How Are School Districts Bringing ELL Students Online?
School districts have been working hard to distribute devices such as laptops, headsets and mobile Wi-Fi hotspots to help transition ELLs to remote learning.
Many districts have partnered with telecommunications companies such as Verizon and Sprint to bring online learning to students who lack internet access at home. In California, Google has even provided Chromebooks to students in greatest need.
Other districts have turned to Wi-Fi-enabled buses to deliver internet access to households without. Even before remote learning, California’s Coachella Valley Unified School District installed Cradlepoint Wi-Fi routers in 100 buses. They parked the buses in the most underserved neighborhoods during nonschool hours so those communities could get internet access.
Meanwhile, Charleston County School District in South Carolina increased Wi-Fi output signals inside school buildings so neighboring communities could tap in from home or access Wi-Fi from the school parking lot.
How Can Ed Tech Tools Enable Remote Learning for ELL Students?
Educators can also tailor digital tools, such as collaboration suites and online learning platforms, to their ELL students. G Suite for Education, which includes Google Slides and Docs, has translation features that can help ELLs learn new words or express themselves in English. If teachers are using Google Classroom to manage coursework virtually, students can also use the Google Translate extension to translate content when needed.
Microsoft has a similar feature called Microsoft Translator, which teachers can use to transcribe and translate PowerPoint lessons in over 60 languages. This tool is integrated into communication platforms like Skype and Microsoft Teams’ instant messaging feature, which makes communicating with multilingual families easier for teachers. There’s also the Immersive Reader tool, which ELLs can use to not only translate text, but also have it read out loud to them or explained with a picture dictionary.
— Stella Cohen (@stellacohen) April 8, 2020
Using video is another great way to help ELLs learn academic language and concepts, according to Colorín Colorado, WETA’s educational service for educators and families of ELLs. Applications like Flipgrid, which enables teachers to facilitate video discussions, empower ELLs to freely share their thoughts and ideas, and also practice speaking and listening skills.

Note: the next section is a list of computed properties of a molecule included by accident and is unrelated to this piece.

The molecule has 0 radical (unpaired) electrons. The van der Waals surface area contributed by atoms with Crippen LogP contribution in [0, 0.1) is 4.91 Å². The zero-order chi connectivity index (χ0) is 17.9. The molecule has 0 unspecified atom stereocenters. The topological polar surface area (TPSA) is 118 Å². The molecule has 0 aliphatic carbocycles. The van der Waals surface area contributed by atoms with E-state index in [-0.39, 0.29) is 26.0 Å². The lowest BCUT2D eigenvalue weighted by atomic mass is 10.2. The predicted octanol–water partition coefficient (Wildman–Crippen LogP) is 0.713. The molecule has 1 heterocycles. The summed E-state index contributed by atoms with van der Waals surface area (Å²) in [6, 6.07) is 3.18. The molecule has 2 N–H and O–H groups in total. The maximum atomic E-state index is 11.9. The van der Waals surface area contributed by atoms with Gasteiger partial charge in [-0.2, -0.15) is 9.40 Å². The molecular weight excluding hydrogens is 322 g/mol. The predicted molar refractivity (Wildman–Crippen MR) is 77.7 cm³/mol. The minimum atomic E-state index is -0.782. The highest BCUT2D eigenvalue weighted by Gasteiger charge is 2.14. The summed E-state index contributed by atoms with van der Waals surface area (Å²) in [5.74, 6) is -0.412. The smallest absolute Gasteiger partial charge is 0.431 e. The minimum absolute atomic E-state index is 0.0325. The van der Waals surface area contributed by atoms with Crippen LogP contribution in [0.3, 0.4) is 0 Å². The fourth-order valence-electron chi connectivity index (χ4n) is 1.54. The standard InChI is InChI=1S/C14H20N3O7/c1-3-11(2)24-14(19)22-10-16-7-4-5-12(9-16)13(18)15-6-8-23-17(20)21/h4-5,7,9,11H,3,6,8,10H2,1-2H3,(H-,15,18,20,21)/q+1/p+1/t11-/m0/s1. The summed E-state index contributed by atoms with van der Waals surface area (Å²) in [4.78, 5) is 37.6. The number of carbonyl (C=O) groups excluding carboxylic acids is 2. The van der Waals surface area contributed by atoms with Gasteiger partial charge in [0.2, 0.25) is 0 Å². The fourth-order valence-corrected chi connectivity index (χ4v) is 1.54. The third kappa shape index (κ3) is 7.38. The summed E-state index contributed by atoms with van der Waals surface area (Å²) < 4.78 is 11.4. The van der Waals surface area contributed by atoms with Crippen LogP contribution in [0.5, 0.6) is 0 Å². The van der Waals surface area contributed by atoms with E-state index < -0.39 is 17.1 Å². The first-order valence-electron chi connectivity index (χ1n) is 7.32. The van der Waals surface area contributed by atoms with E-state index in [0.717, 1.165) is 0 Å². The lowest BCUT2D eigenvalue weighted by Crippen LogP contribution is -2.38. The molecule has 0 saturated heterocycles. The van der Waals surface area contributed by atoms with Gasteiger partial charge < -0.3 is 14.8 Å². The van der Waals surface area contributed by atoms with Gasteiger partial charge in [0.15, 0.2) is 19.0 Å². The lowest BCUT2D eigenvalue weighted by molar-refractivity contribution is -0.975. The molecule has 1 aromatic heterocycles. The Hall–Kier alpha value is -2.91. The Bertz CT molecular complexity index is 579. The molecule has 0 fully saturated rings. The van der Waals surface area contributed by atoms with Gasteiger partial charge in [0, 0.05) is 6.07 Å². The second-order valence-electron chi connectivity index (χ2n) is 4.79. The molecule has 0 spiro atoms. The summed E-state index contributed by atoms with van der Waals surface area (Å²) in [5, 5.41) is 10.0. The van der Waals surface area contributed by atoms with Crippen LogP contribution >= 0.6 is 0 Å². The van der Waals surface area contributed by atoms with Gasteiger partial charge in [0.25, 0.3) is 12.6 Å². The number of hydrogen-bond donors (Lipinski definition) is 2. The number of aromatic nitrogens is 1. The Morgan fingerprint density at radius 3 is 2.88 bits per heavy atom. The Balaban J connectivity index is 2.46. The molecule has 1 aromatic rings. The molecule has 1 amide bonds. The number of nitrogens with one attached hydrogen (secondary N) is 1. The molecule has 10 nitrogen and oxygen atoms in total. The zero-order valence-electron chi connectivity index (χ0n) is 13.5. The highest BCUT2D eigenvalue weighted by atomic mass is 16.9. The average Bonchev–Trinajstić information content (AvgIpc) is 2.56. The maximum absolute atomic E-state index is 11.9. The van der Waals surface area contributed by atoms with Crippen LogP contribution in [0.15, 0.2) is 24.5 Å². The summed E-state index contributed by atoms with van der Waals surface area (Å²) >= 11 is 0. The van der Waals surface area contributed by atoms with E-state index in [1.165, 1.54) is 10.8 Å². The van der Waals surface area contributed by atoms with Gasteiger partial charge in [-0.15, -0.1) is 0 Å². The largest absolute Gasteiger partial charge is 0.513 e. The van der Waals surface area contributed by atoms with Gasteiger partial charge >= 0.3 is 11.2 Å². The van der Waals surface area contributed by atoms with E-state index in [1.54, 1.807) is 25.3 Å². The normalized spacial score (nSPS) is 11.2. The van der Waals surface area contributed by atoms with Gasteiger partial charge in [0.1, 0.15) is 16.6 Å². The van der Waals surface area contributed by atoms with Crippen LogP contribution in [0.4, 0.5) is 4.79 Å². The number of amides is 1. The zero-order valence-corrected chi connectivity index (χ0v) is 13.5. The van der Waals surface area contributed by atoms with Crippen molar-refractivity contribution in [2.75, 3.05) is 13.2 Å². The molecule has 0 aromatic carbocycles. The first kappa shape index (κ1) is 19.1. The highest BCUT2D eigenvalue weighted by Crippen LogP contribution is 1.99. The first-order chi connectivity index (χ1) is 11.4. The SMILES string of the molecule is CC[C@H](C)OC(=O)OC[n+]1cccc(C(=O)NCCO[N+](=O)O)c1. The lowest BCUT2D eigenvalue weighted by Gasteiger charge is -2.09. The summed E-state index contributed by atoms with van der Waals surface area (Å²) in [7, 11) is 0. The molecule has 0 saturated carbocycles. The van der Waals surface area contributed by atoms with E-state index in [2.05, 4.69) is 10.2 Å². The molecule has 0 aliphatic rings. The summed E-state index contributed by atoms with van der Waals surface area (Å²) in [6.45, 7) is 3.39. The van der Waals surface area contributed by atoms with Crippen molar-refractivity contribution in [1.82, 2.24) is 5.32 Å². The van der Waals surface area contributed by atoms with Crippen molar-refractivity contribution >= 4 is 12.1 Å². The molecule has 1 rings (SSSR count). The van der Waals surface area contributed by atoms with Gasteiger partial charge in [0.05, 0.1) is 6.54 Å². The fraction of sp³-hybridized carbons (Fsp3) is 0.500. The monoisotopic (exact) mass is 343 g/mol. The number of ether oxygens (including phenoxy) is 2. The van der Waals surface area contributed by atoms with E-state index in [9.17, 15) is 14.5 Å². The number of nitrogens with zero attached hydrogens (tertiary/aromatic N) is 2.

Teachers can also make remote learning more engaging with synchronous instruction using platforms with captioning or translation capabilities, such as Google Meet, Microsoft Teams, Cisco Webex or Zoom for Education. For students who aren’t able to keep up with live instruction, teachers can prerecord their lessons on apps such as Screencastify or Nearpod.
Screencastify+Hands On English online resources= magic! I am able to read books to my students, and we will be using these lessons to pick up right where we left off💚@MasonSchools #masonmoments #ESL #ELL #RLE #TESOL pic.twitter.com/H58BAxQe1A
— Leah Taylor (@MrsLeahTaylor) March 20, 2020
Videoconferencing platforms also let teachers check in on ELL students and see how they’re doing, as well as stay connected with their parents and families. They can even use screen-sharing features on these platforms to walk parents through any digital tools they may not know how to use. Some teachers have filmed multilingual how-to videos for popular programs like Google Classroom and shared them with parents.
It’s also possible for teachers to engage ELLs during remote learning, even if they don’t have internet. But no matter what method they choose, it’s most important for teachers to be sensitive to their students’ situations and make sure they’re setting reasonable goals and expectations for learning.